Disruptive weather in a warming world

The summer of 2021 was a glaring example of what disruptive weather will look like in a warming world. In mid-July, storms in western Germany and Belgium dropped up to eight inches of rain in two days. Floodwaters ripped buildings apart and propelled them through village streets. A week later a year’s worth of rain—more than two feet—fell in China’s Henan province in just three days. Hundreds of thousands of people fled rivers that had burst their banks.,,In mid-August a sharp kink in the jet stream brought torrential storms to Tennessee that dropped an incredible 17 inches of rain in just 24 hours; catastrophic flooding killed at least 20 people. None of these storm systems were hurricanes or tropical depressions.

Soon enough, though, Hurricane Ida swirled into the Gulf of Mexico, the ninth named tropical storm in the year’s busy North Atlantic season. On August 28 it was a Category 1 storm with sustained winds of 85 miles per hour. Less than 24 hours later Ida exploded to Category 4, whipped up at nearly twice the rate that the National Hurricane Center uses to define a rapidly intensifying storm. It hit the Louisiana coast with winds of 150 miles an hour, leaving more than a million people without power and more than 600,000 without water for days. Ida’s wrath continued into the Northeast, where it delivered a record-breaking 3.15 inches of rain in one hour in New York City. The storm killed at least 80 people and devastated a swath of communities in the eastern U.S.

What all these destructive events have in common is water vapor—lots of it. Water vapor—the gaseous form of H2O—is playing an outsized role in fueling destructive storms and accelerating climate change. As the oceans and atmosphere warm, additional water evaporates into the air. Warmer air, in turn, can hold more of that vapor before it condenses into cloud droplets that can create flooding rains. The amount of vapor in the atmosphere has increased about 4 percent globally just since the mid-1990s. That may not sound like much, but it is a big deal to the climate system. A juicier atmosphere provides extra energy and moisture for storms of all kinds, including summertime thunderstorms, nor’easters along the U.S. Eastern Seaboard, hurricanes and even snowstorms…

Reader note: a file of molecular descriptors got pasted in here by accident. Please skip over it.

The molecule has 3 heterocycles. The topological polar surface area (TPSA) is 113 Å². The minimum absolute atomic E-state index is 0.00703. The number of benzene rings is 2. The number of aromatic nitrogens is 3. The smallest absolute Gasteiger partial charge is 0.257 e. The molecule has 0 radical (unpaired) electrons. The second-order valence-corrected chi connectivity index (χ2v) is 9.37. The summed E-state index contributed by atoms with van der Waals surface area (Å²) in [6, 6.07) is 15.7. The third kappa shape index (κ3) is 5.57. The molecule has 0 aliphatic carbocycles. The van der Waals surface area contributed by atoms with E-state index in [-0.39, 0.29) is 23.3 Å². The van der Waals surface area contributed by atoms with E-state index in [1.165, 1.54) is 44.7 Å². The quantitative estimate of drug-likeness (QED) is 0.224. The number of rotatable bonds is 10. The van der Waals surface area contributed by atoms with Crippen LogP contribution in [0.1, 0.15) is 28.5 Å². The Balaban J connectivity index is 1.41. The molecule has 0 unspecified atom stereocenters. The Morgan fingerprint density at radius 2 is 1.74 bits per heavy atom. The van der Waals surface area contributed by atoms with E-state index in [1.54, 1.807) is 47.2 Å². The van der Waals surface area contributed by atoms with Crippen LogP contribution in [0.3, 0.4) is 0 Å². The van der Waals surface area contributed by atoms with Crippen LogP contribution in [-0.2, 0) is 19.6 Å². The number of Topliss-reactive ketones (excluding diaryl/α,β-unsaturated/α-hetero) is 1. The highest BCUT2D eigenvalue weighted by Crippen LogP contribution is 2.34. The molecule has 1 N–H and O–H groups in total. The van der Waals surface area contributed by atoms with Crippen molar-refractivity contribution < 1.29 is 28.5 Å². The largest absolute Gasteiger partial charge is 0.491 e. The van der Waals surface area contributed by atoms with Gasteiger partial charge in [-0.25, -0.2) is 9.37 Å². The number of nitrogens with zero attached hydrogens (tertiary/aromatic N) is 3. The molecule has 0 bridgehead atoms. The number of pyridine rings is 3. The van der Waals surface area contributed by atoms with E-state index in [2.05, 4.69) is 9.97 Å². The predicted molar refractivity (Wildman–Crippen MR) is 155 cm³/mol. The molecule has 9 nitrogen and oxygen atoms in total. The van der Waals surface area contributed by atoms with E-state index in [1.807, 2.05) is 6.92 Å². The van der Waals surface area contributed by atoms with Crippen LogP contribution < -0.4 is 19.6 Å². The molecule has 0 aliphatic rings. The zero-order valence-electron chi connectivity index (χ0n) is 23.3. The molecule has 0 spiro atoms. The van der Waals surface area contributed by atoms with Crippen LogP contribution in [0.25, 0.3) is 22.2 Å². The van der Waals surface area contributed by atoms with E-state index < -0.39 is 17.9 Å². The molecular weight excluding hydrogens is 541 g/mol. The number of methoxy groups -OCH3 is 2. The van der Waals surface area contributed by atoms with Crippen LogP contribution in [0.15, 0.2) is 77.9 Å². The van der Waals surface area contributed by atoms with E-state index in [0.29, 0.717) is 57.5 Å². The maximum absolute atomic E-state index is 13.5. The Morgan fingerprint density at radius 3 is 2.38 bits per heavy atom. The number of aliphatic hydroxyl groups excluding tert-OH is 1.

Fascinating – and dangerous – forecasting. Even here in the desert Southwest, we can look forward to drought and unusual cloudbursts. The scariest part being rapid intensification – with circumstances changing dramatically in a matter of hours. Not only an interesting read. Something needing to be added to our understanding of changing weather systems in our future – for simple self-preservation.

Tropical Storm Cindy nears Louisiana

❝ Tropical Storm Cindy formed in the Gulf Tuesday afternoon and was heading toward the Louisiana coast, bringing with it the potential threat of life-threatening flash floods.

As a result, the Gulf coast from the Louisiana-Mississippi border, which includes New Orleans, to the Houston-Galveston area of Texas was under a tropical storm warning — which means tropical storm conditions are expected.

❝ Stacy Stewart, Senior Hurricane Specialist at the National Hurricane Center in Miami, said that what’s notable about Cindy was that some of the storm’s most intense weather was far from its core.